Newton Emerson: All Arlene Foster is learning in office is arrogance
Brusque DUP First Minister needs to tone down the tantrums
Arlene Foster could lead unionism broadly and generously. She cannot do this with petulance and bad grace. Photograph: PA
Arlene Foster has met the Taoiseach to discuss Brexit, putting a dispute over poaching investors behind them.
The DUP leader started the row two weeks ago at her party’s conference and she did have a point – Dublin has openly sought to exploit Brexit for inward investment, against the UK overall if not against Northern Ireland in particular.
But did Foster have to make her point so provocatively and for such petty ends?
The accusation of “talking down” Northern Ireland to “poach our investors” followed a line in Foster’s conference address – her first as leader – in which she said relations with the Republic are “probably as good as they have ever been”.
So it looks like a diplomatic bombshell was dropped just to avoid sounding too soft on Southerners before the party faithful.
There were better ways to raise this issue with Dublin if resolving it had been the main priority.
Foster’s brusque manner has been noted throughout her political career. It has clearly not impeded her rise. Given that her mentor was the famously angry Peter Robinson, brusqueness may even have helped. But Robinson toned his tantrums down as soon as the office of first minister was in his sights. Foster continues to be the same curt curmudgeon she has always been, picking fights that are now beneath her and speaking in ways no-one would call presidential (at least before last Tuesday.)
“You regularly see her temper fray,” Alliance leader Naomi Long said last month, assessing her performance at the despatch box so far.
While Foster waited to succeed Robinson, she spent over seven years as Stormont’s minister for enterprise – a record tenure, despite a mediocre record. There she presided over a disastrous green energy scheme called the Renewable Heat Incentive (RHI), which subsidised biomass boilers. Its key flaw was laughably obvious – there was no cap on usage, unlike the English scheme it copied. So there was nothing to stop farmers and businesses heating empty barns and warehouses around the clock, which they duly did, incurring a taxpayer liability of £1 billion.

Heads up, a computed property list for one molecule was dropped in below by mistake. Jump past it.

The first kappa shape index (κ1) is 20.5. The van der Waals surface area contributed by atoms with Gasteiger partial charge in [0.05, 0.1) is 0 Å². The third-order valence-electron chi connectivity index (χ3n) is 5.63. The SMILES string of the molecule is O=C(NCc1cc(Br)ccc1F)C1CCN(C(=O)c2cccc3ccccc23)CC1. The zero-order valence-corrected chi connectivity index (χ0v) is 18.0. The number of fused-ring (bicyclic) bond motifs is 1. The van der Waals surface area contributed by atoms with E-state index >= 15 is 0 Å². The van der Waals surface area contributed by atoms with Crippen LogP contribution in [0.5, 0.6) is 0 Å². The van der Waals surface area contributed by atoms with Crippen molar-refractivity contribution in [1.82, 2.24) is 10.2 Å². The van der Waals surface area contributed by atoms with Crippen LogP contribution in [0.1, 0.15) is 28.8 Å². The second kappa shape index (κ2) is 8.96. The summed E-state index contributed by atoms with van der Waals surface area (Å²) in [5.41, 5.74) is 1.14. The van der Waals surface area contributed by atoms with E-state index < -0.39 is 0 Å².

The assembly’s Public Accounts Committee has just begun hearings into this fiasco and serious embarrassment is expected. Last week, a senior official conceded it was “one of the biggest scandals since devolution”.
“I think some of the people who were sitting on that committee need to look at themselves,” she said – presumably not including its DUP members.
This behaviour suggests that all Foster is learning in office is arrogance. She is Untouchable Arlene now, the boiler who cannot be scrapped.
Nationalists certainly feel their First Minister has been arrogantly dismissive of their Brexit concerns. The DUP’s tricky position on EU departure, at odds with the majority in Northern Ireland, has not been reflected with humility from the top.
This has led to speculation that Sinn Féin must eventually lose its temper and pull the plug on the Fresh Start agreement, which marks its first anniversary today. There is no sign of this, however. Sinn Féin and the DUP are locked in co-dependency and they know it. Foster always manages to be civil to Martin McGuinness, the Deputy First Minister. Why would republicans care if she makes unionism look bad to everyone else?
Some vision of what unionism stands for, beyond ethnic majoritarianism, is more urgently required than ever as it slips below an outright majority. With her compelling personal story and lack of hardline baggage, Foster could lead unionism broadly and generously. She cannot do this with petulance and bad grace.
There has only been one tentative sign of moderation to date. Foster is permitting the Executive’s Independent Justice Minister to pardon gay men convicted of abolished sex offences.
This is an arm’s length gesture, which any legal challenge would have forced on her regardless. Foster accompanied it by reiterating her objection to same-sex marriage.
If this reveals any liberalising tendency, it mainly indicates how very slowly she intends to proceed – and of course, that is the classic failing of all unionist leaders: reform, but too little, too late. The tragedy is that Foster could do so much better.